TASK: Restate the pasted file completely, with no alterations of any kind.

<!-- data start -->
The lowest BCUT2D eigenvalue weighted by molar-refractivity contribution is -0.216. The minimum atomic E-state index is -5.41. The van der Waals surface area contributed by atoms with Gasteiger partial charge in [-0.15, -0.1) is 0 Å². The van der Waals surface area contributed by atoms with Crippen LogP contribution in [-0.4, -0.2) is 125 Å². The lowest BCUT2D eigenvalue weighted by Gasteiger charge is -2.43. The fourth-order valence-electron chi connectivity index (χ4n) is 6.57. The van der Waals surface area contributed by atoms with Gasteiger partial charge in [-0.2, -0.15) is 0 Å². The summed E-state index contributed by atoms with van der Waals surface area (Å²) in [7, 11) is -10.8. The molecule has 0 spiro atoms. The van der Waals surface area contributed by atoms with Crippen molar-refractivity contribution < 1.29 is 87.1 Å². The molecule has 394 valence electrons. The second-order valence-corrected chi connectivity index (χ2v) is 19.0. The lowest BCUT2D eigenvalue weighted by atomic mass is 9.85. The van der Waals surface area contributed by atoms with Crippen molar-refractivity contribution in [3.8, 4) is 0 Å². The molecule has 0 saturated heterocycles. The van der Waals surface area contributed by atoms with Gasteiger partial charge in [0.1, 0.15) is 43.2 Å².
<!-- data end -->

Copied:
The lowest BCUT2D eigenvalue weighted by molar-refractivity contribution is -0.216. The minimum atomic E-state index is -5.41. The van der Waals surface area contributed by atoms with Gasteiger partial charge in [-0.15, -0.1) is 0 Å². The van der Waals surface area contributed by atoms with Crippen LogP contribution in [-0.4, -0.2) is 125 Å². The lowest BCUT2D eigenvalue weighted by Gasteiger charge is -2.43. The fourth-order valence-electron chi connectivity index (χ4n) is 6.57. The van der Waals surface area contributed by atoms with Gasteiger partial charge in [-0.2, -0.15) is 0 Å². The summed E-state index contributed by atoms with van der Waals surface area (Å²) in [7, 11) is -10.8. The molecule has 0 spiro atoms. The van der Waals surface area contributed by atoms with Crippen molar-refractivity contribution < 1.29 is 87.1 Å². The molecule has 394 valence electrons. The second-order valence-corrected chi connectivity index (χ2v) is 19.0. The lowest BCUT2D eigenvalue weighted by atomic mass is 9.85. The van der Waals surface area contributed by atoms with Crippen molar-refractivity contribution in [3.8, 4) is 0 Å². The molecule has 0 saturated heterocycles. The van der Waals surface area contributed by atoms with Gasteiger partial charge in [0.1, 0.15) is 43.2 Å².